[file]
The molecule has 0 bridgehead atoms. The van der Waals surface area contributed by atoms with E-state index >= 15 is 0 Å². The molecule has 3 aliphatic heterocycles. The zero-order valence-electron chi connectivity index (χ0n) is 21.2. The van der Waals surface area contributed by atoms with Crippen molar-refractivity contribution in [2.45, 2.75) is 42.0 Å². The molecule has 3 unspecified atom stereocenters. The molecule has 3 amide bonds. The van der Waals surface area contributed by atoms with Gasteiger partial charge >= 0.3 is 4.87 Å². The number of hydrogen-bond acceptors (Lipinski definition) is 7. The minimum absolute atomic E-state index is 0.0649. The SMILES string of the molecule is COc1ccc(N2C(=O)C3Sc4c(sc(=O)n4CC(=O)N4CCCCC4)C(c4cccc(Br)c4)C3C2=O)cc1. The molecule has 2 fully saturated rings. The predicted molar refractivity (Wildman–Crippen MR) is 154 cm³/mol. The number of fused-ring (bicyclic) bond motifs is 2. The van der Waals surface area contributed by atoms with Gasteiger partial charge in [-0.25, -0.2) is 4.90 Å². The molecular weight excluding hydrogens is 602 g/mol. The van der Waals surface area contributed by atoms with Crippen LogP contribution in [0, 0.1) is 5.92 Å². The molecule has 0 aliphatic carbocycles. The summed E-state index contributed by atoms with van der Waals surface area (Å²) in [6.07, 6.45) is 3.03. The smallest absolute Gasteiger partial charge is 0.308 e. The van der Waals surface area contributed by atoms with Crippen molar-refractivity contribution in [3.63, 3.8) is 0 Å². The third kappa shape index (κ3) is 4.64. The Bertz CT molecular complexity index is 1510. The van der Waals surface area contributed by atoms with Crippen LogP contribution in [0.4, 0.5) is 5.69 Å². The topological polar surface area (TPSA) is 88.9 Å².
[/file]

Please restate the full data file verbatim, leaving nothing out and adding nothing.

The molecule has 0 bridgehead atoms. The van der Waals surface area contributed by atoms with E-state index >= 15 is 0 Å². The molecule has 3 aliphatic heterocycles. The zero-order valence-electron chi connectivity index (χ0n) is 21.2. The van der Waals surface area contributed by atoms with Crippen molar-refractivity contribution in [2.45, 2.75) is 42.0 Å². The molecule has 3 unspecified atom stereocenters. The molecule has 3 amide bonds. The van der Waals surface area contributed by atoms with Gasteiger partial charge >= 0.3 is 4.87 Å². The number of hydrogen-bond acceptors (Lipinski definition) is 7. The minimum absolute atomic E-state index is 0.0649. The SMILES string of the molecule is COc1ccc(N2C(=O)C3Sc4c(sc(=O)n4CC(=O)N4CCCCC4)C(c4cccc(Br)c4)C3C2=O)cc1. The molecule has 2 fully saturated rings. The predicted molar refractivity (Wildman–Crippen MR) is 154 cm³/mol. The number of fused-ring (bicyclic) bond motifs is 2. The van der Waals surface area contributed by atoms with Gasteiger partial charge in [-0.25, -0.2) is 4.90 Å². The molecular weight excluding hydrogens is 602 g/mol. The van der Waals surface area contributed by atoms with Crippen LogP contribution in [0, 0.1) is 5.92 Å². The molecule has 0 aliphatic carbocycles. The summed E-state index contributed by atoms with van der Waals surface area (Å²) in [6.07, 6.45) is 3.03. The smallest absolute Gasteiger partial charge is 0.308 e. The van der Waals surface area contributed by atoms with Crippen molar-refractivity contribution in [3.63, 3.8) is 0 Å². The third kappa shape index (κ3) is 4.64. The Bertz CT molecular complexity index is 1510. The van der Waals surface area contributed by atoms with Crippen LogP contribution in [0.4, 0.5) is 5.69 Å². The topological polar surface area (TPSA) is 88.9 Å².